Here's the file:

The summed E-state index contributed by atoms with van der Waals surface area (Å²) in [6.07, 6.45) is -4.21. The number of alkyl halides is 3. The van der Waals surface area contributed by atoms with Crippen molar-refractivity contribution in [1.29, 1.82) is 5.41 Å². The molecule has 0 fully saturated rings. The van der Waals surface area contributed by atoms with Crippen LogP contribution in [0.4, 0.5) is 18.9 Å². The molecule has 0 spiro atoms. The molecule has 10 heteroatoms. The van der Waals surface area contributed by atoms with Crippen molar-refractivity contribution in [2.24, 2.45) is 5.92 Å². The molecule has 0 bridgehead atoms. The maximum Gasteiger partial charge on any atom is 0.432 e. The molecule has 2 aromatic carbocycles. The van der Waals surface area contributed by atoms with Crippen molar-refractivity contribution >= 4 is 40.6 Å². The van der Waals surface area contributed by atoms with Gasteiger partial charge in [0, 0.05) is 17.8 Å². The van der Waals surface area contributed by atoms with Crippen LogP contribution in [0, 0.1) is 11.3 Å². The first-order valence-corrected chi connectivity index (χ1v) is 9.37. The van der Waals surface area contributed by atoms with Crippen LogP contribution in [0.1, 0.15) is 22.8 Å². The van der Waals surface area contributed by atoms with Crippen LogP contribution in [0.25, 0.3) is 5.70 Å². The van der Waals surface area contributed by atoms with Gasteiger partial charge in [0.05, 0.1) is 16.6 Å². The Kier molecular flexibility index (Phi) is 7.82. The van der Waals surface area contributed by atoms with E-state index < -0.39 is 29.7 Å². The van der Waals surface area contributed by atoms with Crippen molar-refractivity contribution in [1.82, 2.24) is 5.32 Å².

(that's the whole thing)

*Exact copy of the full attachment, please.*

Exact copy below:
The summed E-state index contributed by atoms with van der Waals surface area (Å²) in [6.07, 6.45) is -4.21. The number of alkyl halides is 3. The van der Waals surface area contributed by atoms with Crippen molar-refractivity contribution in [1.29, 1.82) is 5.41 Å². The molecule has 0 fully saturated rings. The van der Waals surface area contributed by atoms with Crippen LogP contribution in [0.4, 0.5) is 18.9 Å². The molecule has 0 spiro atoms. The molecule has 10 heteroatoms. The van der Waals surface area contributed by atoms with Crippen molar-refractivity contribution in [2.24, 2.45) is 5.92 Å². The molecule has 0 bridgehead atoms. The maximum Gasteiger partial charge on any atom is 0.432 e. The molecule has 2 aromatic carbocycles. The van der Waals surface area contributed by atoms with Crippen molar-refractivity contribution >= 4 is 40.6 Å². The van der Waals surface area contributed by atoms with Gasteiger partial charge in [0, 0.05) is 17.8 Å². The van der Waals surface area contributed by atoms with Crippen LogP contribution in [0, 0.1) is 11.3 Å². The first-order valence-corrected chi connectivity index (χ1v) is 9.37. The van der Waals surface area contributed by atoms with Crippen LogP contribution in [0.1, 0.15) is 22.8 Å². The van der Waals surface area contributed by atoms with Crippen LogP contribution in [0.25, 0.3) is 5.70 Å². The van der Waals surface area contributed by atoms with Gasteiger partial charge in [0.05, 0.1) is 16.6 Å². The Kier molecular flexibility index (Phi) is 7.82. The van der Waals surface area contributed by atoms with E-state index < -0.39 is 29.7 Å². The van der Waals surface area contributed by atoms with Crippen molar-refractivity contribution in [1.82, 2.24) is 5.32 Å².